The report warns that al-Qaida operatives remain active in the northwestern Syrian province of Idlib, where U.S. aircraft rarely venture due to Russian air defenses in the area. “ISIS is not the only terrorist threat emanating from Syria,” the report notes, explaining that al-Qaida “is in effective control of Idlib and retains the capacity to conduct external attacks.”

Syrian dictator Bashar Assad's forces, backed by Russia, have in recent days used airstrikes and other means in moves apparently aimed at retaking Idlib. The violence threatens a Turkish-Russian negotiated ceasefire in the area that has kept the calm for months.

The report calls on the U.S. to reassert "involvement in diplomacy over the cease-fire." It says Assad intends to retake all of Syria and is unwilling to accept political compromises, but adds that Assad's present control over parts of the country remains tenuous.

The report asserts that the conflict in Syria has “enhanced Russian prestige in the region,” posing a long-term challenge to the United States. “Perceived success in Syria has emboldened Russia to seek to undermine U.S. influence in other parts of the region,” it states.

Like Iran, Moscow has put money and military muscle into supporting Assad. U.S. activities in Syria have been largely confined to battling terrorist groups, not Assad‘s regime.

The report says that Iran and Russia are "effective partners to one another and to the [Assad] regime," but also says there are frictions among the three, and perhaps different long-term goals.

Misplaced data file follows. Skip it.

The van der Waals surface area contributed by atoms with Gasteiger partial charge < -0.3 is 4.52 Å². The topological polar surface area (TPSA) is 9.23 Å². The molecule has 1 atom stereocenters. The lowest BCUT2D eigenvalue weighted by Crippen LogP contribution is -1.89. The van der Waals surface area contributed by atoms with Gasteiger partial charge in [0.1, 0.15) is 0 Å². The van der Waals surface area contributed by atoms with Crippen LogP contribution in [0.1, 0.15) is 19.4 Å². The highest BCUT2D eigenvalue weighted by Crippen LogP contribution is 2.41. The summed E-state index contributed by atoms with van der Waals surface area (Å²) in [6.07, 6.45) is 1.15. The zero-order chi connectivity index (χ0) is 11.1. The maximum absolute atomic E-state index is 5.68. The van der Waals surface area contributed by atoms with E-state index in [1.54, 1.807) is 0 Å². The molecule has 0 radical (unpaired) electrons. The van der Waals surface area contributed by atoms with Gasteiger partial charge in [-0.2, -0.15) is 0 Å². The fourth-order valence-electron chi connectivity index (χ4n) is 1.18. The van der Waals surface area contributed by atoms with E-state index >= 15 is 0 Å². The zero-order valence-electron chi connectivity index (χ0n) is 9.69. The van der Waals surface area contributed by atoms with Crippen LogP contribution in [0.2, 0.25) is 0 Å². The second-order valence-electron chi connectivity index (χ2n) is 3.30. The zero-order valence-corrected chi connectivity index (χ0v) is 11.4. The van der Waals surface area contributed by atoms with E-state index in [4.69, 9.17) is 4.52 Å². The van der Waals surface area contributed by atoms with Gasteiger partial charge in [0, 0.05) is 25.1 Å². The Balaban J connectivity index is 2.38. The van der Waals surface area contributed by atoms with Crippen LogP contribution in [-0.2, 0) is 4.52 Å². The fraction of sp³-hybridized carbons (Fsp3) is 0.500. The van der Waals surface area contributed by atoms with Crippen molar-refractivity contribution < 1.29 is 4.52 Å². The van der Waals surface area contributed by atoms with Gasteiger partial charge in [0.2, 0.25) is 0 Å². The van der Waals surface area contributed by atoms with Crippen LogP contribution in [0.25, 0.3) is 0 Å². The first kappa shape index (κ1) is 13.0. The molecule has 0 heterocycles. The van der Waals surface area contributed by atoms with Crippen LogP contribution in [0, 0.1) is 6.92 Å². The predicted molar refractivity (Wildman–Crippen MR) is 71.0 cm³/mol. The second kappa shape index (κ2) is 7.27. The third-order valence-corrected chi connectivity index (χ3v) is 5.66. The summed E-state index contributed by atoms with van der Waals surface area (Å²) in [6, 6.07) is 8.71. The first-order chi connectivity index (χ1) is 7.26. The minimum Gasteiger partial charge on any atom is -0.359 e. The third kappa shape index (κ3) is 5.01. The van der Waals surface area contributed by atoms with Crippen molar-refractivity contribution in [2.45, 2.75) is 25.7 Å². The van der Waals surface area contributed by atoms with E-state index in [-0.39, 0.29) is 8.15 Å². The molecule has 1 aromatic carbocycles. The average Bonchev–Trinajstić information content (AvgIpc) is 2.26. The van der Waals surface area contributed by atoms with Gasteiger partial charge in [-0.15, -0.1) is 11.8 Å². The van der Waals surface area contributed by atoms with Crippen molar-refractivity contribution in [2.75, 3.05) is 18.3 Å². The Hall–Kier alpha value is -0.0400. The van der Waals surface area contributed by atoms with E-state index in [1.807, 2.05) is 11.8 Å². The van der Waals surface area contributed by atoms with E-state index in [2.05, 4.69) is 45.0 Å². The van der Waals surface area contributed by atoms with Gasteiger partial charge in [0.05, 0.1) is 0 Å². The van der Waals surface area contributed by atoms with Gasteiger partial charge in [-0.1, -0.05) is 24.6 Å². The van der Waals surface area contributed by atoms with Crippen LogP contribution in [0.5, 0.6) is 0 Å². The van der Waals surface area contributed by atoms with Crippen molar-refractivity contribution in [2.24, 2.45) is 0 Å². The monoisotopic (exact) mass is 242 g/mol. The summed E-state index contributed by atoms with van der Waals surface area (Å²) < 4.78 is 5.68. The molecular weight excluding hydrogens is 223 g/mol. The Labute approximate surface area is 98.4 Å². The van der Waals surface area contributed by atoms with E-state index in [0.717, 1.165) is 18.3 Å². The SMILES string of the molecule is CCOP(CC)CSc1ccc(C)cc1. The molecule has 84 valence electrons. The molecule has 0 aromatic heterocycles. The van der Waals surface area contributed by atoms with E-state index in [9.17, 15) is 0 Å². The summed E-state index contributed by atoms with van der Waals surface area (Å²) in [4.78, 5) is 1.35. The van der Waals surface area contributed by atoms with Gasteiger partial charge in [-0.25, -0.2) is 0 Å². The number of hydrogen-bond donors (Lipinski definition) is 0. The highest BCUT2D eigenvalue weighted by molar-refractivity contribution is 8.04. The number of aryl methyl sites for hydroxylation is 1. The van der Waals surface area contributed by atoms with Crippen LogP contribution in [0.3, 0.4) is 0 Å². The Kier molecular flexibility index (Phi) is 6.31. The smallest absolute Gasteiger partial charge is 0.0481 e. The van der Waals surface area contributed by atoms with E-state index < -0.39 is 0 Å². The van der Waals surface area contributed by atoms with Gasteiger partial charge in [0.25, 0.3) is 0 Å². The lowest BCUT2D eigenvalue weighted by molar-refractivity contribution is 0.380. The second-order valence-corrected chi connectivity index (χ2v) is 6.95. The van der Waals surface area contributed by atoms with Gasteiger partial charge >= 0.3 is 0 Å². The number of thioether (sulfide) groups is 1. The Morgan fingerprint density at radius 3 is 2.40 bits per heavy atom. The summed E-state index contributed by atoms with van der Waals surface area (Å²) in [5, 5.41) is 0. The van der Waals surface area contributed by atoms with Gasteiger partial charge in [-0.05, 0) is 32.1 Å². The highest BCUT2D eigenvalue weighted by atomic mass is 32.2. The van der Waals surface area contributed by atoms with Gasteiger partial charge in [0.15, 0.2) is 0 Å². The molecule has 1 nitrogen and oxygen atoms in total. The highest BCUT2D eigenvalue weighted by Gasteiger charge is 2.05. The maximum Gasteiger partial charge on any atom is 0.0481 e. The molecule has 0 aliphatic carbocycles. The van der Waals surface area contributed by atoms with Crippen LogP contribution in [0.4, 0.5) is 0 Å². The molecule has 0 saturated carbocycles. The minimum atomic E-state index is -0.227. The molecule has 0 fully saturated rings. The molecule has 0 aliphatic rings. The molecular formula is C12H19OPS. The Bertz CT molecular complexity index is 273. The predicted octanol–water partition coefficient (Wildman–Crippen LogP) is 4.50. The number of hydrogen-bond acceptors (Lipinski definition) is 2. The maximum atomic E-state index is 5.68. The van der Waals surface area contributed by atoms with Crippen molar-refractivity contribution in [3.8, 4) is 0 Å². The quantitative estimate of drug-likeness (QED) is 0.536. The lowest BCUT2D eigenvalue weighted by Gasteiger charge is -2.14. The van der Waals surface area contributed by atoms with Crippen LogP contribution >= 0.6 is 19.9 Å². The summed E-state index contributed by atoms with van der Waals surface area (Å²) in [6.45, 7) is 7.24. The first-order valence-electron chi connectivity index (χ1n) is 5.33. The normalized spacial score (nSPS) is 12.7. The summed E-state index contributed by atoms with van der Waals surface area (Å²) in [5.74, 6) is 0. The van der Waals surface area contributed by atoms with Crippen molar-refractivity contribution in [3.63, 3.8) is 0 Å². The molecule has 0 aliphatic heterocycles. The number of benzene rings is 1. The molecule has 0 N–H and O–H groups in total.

"Iran may prefer a chaotic Syria, which it can exploit for power projection. Russia prefers Syria's stabilization and reintegration into the international community," the Study Group says.

The group insists that the United States stick to its policy of isolating the Assad regime, including by discouraging other Arab governments from engaging with the strongman. It says the U.S. should withhold reconstruction funding from areas under Assad's control, but that it should increase similar resources for areas the U.S. and its partners took back from the Islamic State.

The report also urges the United States to accept more Syrian refugees, sending an "important signal to both European allies and regional host countries" that have accepted numerous Syrians fleeing the violence.

Under Trump, the number of Syrian refugees taken in by the United States last year was just a few dozen, far less than the thousands accepted under the Obama administration. Trump has dramatically scaled down U.S. refugee resettlement, claiming — with little evidence — that refugees pose security risks.

The Syria Study Group is modeled in part after the Iraq Study Group, which was created in 2006 to recommend policy in the aftermath of the 2003 U.S. invasion.

The Syria Study Goup's co-chairs are Dana Stroul, a Middle East expert previously on the staff of the Democratic wing of the Senate Foreign Relations Committee, and Michael Singh, a Middle East expert who served in the George W. Bush administration.